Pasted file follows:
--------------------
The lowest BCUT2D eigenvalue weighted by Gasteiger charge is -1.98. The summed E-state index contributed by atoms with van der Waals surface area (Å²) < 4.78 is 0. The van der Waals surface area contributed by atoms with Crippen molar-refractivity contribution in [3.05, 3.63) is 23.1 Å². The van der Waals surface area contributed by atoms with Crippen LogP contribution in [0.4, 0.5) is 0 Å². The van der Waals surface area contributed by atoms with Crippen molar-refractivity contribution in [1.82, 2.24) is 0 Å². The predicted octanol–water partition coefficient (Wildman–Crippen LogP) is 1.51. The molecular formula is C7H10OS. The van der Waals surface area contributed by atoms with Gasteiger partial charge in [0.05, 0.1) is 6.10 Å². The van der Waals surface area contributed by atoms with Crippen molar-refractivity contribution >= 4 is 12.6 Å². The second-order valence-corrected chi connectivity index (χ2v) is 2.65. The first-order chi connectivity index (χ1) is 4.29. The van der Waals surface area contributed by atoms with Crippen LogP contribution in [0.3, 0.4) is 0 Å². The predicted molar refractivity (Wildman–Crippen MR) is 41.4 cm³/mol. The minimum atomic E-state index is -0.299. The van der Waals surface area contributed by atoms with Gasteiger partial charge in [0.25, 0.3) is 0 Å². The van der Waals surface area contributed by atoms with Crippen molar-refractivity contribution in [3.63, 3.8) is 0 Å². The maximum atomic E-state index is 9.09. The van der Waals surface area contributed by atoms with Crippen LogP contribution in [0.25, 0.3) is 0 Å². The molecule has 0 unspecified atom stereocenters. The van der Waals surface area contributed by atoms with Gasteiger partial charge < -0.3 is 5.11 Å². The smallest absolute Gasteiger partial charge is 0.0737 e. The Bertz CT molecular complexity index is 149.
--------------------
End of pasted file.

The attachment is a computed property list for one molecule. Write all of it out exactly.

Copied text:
The lowest BCUT2D eigenvalue weighted by Gasteiger charge is -1.98. The summed E-state index contributed by atoms with van der Waals surface area (Å²) < 4.78 is 0. The van der Waals surface area contributed by atoms with Crippen molar-refractivity contribution in [3.05, 3.63) is 23.1 Å². The van der Waals surface area contributed by atoms with Crippen LogP contribution in [0.4, 0.5) is 0 Å². The van der Waals surface area contributed by atoms with Crippen molar-refractivity contribution in [1.82, 2.24) is 0 Å². The predicted octanol–water partition coefficient (Wildman–Crippen LogP) is 1.51. The molecular formula is C7H10OS. The van der Waals surface area contributed by atoms with Gasteiger partial charge in [0.05, 0.1) is 6.10 Å². The van der Waals surface area contributed by atoms with Crippen molar-refractivity contribution >= 4 is 12.6 Å². The second-order valence-corrected chi connectivity index (χ2v) is 2.65. The first-order chi connectivity index (χ1) is 4.29. The van der Waals surface area contributed by atoms with Crippen LogP contribution in [0.3, 0.4) is 0 Å². The predicted molar refractivity (Wildman–Crippen MR) is 41.4 cm³/mol. The minimum atomic E-state index is -0.299. The van der Waals surface area contributed by atoms with Gasteiger partial charge in [0.25, 0.3) is 0 Å². The van der Waals surface area contributed by atoms with Crippen molar-refractivity contribution in [3.63, 3.8) is 0 Å². The maximum atomic E-state index is 9.09. The van der Waals surface area contributed by atoms with Crippen LogP contribution in [0.25, 0.3) is 0 Å². The molecule has 0 unspecified atom stereocenters. The van der Waals surface area contributed by atoms with Gasteiger partial charge < -0.3 is 5.11 Å². The smallest absolute Gasteiger partial charge is 0.0737 e. The Bertz CT molecular complexity index is 149.